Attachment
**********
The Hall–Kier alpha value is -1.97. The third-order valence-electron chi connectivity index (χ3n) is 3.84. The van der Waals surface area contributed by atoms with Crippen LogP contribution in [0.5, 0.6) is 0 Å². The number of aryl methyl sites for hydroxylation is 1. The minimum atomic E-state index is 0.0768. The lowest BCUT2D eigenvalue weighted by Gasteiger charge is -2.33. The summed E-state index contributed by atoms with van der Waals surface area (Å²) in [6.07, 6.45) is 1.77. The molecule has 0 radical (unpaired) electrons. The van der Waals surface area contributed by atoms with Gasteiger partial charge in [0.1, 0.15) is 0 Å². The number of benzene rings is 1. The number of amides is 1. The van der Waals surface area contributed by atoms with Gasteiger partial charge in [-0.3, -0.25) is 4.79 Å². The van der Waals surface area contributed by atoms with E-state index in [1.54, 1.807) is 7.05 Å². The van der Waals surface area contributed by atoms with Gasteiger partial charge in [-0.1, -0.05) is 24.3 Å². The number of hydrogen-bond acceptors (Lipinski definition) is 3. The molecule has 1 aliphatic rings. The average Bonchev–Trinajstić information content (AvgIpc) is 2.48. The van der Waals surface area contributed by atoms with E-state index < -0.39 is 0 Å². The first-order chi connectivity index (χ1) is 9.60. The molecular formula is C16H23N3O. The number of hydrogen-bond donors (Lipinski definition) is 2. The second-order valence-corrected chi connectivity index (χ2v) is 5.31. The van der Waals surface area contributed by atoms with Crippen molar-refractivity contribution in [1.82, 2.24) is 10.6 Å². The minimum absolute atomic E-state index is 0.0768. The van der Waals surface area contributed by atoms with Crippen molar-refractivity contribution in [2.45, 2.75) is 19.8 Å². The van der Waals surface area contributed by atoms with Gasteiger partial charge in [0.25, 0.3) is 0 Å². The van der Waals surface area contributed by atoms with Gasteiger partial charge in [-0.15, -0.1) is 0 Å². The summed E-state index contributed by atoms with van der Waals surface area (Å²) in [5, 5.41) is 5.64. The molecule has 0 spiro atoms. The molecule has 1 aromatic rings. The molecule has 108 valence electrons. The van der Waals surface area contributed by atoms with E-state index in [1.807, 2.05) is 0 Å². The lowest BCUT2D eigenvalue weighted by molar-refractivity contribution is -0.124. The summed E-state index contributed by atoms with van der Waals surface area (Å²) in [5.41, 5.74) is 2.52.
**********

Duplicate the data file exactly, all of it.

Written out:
The Hall–Kier alpha value is -1.97. The third-order valence-electron chi connectivity index (χ3n) is 3.84. The van der Waals surface area contributed by atoms with Crippen LogP contribution in [0.5, 0.6) is 0 Å². The number of aryl methyl sites for hydroxylation is 1. The minimum atomic E-state index is 0.0768. The lowest BCUT2D eigenvalue weighted by Gasteiger charge is -2.33. The summed E-state index contributed by atoms with van der Waals surface area (Å²) in [6.07, 6.45) is 1.77. The molecule has 0 radical (unpaired) electrons. The van der Waals surface area contributed by atoms with Gasteiger partial charge in [0.1, 0.15) is 0 Å². The number of benzene rings is 1. The number of amides is 1. The van der Waals surface area contributed by atoms with Gasteiger partial charge in [-0.3, -0.25) is 4.79 Å². The van der Waals surface area contributed by atoms with E-state index in [1.54, 1.807) is 7.05 Å². The van der Waals surface area contributed by atoms with Gasteiger partial charge in [-0.1, -0.05) is 24.3 Å². The number of hydrogen-bond acceptors (Lipinski definition) is 3. The molecule has 1 aliphatic rings. The average Bonchev–Trinajstić information content (AvgIpc) is 2.48. The van der Waals surface area contributed by atoms with E-state index < -0.39 is 0 Å². The first-order chi connectivity index (χ1) is 9.60. The molecular formula is C16H23N3O. The number of hydrogen-bond donors (Lipinski definition) is 2. The second-order valence-corrected chi connectivity index (χ2v) is 5.31. The van der Waals surface area contributed by atoms with Crippen molar-refractivity contribution in [1.82, 2.24) is 10.6 Å². The minimum absolute atomic E-state index is 0.0768. The van der Waals surface area contributed by atoms with Crippen molar-refractivity contribution in [2.45, 2.75) is 19.8 Å². The van der Waals surface area contributed by atoms with Gasteiger partial charge in [0.25, 0.3) is 0 Å². The van der Waals surface area contributed by atoms with Gasteiger partial charge in [-0.15, -0.1) is 0 Å². The summed E-state index contributed by atoms with van der Waals surface area (Å²) in [5, 5.41) is 5.64. The molecule has 0 spiro atoms. The molecule has 1 aromatic rings. The molecule has 108 valence electrons. The van der Waals surface area contributed by atoms with E-state index in [1.807, 2.05) is 0 Å². The lowest BCUT2D eigenvalue weighted by molar-refractivity contribution is -0.124. The summed E-state index contributed by atoms with van der Waals surface area (Å²) in [5.41, 5.74) is 2.52.